(Radio Iowa) There’s a breakfast war heating up now in Iowa to try and capture customers who are once again venturing out of their homes following pandemic shutdowns. Casey’s convenience stores C-E-O Darren Rebelez talked about the competition during an investor call.
“What you saw a year ago when lots of businesses were shutting down, offices were shutting down, people were sheltering in place — that had a disproportionate impact on the breakfast daypart. And that hit everybody from the Starbucks of the world to McDonald’s to us,” he explains. Rebelez says the race is on to get the customer’s attention.
“I think everybody is optimistic about getting that business back to normal as more schools are in session in person and more people are returning to work than there was a year ago,” he says. “You’ve seen McDonald’s come out with more promotional activity. Wendy’s has certainly been very active in the space. Taco Bell is bringing breakfast back after suspending it.” He says it is a big segment for Casey’s.
“Breakfast is about a third of our prepared foods business. A lot of that come sin our breakfast pizza — but a lot of other things like donuts and baked goods, coffee and sandwiches also play a big role, and that’s where we’ve innovated,” Rebelez says. The innovation he is talking about is a new product that uses their pizza dough to make a calzone-type sandwich.
“Which sausage and egg and cheese, or bacon and egg and cheese — but leveraging that dough so in a unique way so it’s handheld and very portable and car-friendly,” Rebelez says. He says they also changed out all their coffee machines for new ones.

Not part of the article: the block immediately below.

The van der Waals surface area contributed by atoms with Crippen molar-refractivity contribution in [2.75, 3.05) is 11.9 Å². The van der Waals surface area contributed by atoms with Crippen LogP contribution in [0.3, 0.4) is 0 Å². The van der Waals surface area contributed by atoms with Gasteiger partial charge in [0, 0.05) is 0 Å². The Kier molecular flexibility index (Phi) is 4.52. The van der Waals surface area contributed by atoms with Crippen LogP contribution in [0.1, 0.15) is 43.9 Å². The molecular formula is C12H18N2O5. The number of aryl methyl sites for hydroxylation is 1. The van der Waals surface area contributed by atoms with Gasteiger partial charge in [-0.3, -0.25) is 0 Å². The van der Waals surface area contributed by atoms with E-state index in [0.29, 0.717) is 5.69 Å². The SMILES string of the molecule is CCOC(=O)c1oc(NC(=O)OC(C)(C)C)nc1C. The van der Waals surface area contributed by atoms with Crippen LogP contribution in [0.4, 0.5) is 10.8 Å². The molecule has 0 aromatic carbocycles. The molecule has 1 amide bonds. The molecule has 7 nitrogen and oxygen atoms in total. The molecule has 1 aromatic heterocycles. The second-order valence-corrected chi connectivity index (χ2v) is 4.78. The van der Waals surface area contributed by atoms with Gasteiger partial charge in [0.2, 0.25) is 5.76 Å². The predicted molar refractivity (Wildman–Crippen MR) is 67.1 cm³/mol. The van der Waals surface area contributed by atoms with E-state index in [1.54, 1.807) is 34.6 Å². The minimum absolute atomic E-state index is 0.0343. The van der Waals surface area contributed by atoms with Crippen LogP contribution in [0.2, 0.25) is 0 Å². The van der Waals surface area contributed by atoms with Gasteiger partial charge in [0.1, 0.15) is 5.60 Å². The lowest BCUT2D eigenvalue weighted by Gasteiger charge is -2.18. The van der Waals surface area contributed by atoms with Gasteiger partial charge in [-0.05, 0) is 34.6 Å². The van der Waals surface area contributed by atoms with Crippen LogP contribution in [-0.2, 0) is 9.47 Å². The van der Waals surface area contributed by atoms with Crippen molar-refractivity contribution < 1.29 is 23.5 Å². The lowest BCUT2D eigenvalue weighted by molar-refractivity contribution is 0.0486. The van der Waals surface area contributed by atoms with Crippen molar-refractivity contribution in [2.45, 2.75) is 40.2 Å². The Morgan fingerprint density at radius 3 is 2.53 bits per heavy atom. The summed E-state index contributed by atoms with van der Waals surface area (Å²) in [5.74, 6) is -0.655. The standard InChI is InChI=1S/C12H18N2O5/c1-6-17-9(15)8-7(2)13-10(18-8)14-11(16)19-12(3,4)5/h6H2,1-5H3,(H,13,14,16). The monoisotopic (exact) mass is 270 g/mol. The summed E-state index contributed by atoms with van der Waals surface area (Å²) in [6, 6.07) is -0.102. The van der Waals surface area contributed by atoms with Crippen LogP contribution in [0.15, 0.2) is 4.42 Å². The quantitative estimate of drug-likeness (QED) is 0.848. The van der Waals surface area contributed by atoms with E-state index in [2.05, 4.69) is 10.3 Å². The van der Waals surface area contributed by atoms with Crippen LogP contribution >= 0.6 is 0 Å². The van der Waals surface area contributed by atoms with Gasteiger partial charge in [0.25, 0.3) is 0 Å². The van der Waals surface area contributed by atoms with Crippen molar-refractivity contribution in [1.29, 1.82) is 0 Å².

“The coffee technology grinds the beans and brews each cup of coffee fresh,” Rebelez says, “so that will enable us to reduce waste, make it easier to execute in the stores from a labor standpoint, and provide fresh coffee 24-7.” Rebelez says they also reviewed and upgrade the ingredients in their other breakfast products, and eliminated some that were not selling well.
Peggy Stover is head of the Marketing Institute at the University of Iowa School of Business. She says convenience stores offering grab-and-go prepared foods may have a couple of advantages over fast food franchises. For one, the fast food industry is having a harder time hiring and keeping workers and convenience stores — where the median age of employees in nearly 37 — may have an advantage.
“Also, I think Casey’s — depending on how they’re pricing — could definitely position themselves to be more competitive,” Stover says, “if they’re offering good value at a reasonable price.” Stover says Casey’s — with locations in small towns as well as urban areas — will be able to reach a whole different set of customers who don’t have the option of going to a fast-food drive through.
“It may just be cost prohibitive for a McDonald’s franchise to be there,” she says. “Why not add prepared foods into your product mix and just make it a little bit more convenient for folks who are living in areas that may not have the choices available to them?” Stover has 25 years of experience working in the grocery industry for companies like Kraft, S-C Johnson and Coors.